With winter approaching, you might be dreaming of moving into a new home. However, most first-time homeowners wait until spring to make their move. Whether you are planning on purchasing a house or are bound to be moving into a custom home, you’ll have to think about the landscape you want to cultivate. Part of this thought process involves choosing between the techniques of seeding and sodding.
First off, it might help to discuss the differences between them. There is a fine line that exists, and you’ve got to find out as much as you can so you can make an informed decision. Seeding is simple – you put the seeds down and then water them. This task gets much more straightforward in warmer weather, but it can still be accomplished in both late fall and early winter.
Sodding, on the other hand, is slightly more complicated. Turfgrass must be rooted in your lawn, and those roots have to hold. If the roots cannot hold on, then the layers of sod won’t be able to last until the first twinkling of spring.
Making a Decision
If your new home doesn’t have much of a lawn to speak of, then you should choose to seed. Seeding can also help when you need to bolster your new home’s backyard. New home sod is versatile, and you can use it to fill any other bald spots or bare patches that you find. Not all lawns are created equal!
However, to ensure the survival of your new home sod, you will have to take care of it. Maintenance can be taxing and time-consuming, so if you’re not sure how to do it correctly, then it’s a good idea to rely on the efforts of professional landscapers who know what to do when it comes to caring for your sod. Sodding can help you plant an “instant lawn,” but this lawn will need plenty of water to thrive.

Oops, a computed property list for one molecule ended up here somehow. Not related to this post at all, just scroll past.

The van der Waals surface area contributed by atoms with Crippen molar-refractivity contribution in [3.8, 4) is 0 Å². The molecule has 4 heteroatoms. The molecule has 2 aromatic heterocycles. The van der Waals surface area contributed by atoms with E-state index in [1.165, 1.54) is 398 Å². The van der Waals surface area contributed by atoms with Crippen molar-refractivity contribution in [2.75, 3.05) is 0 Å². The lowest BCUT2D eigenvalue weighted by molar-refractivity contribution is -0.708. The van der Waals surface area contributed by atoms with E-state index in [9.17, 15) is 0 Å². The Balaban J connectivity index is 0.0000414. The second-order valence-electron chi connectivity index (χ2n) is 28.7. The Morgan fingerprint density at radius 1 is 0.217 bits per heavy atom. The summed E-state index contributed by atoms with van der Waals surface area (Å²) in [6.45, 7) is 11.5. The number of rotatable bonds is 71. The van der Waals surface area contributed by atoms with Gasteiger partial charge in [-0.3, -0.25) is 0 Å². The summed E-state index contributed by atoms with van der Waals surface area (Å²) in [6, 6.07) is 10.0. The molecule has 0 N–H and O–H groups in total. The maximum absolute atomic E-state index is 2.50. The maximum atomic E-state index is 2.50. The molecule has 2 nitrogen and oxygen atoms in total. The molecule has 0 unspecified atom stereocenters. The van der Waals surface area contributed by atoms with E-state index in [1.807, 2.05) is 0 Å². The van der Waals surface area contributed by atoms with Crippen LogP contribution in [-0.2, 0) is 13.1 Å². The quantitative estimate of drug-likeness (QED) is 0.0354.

Learn About Seeding
Let’s look at some of the benefits and drawbacks of the seeding method. For one thing, it’s more affordable. You can also choose from more types of turf. Roots grow more quickly and are hardier. Conversely, the lawns you establish will take longer to mature. You will have less time to ensure that the seeds can start to sprout. Plus, rain, sleet, and snow can destroy the seeds before they have time to set, and birds can also eat them if they aren’t covered with mulch.
Learn About Sodding
Now, let’s learn some more about sodding. The seeds you plant are better protected against birds and other critters that might wander into your yard. The lawn takes hold much faster, and you can add the sod at any point during the growing season.
However, this technique is less affordable. You won’t have as many turf choices, and you will need to water more frequently. Higher-grade sod is freshly-cut, and that will mean you need to do more to keep it viable.
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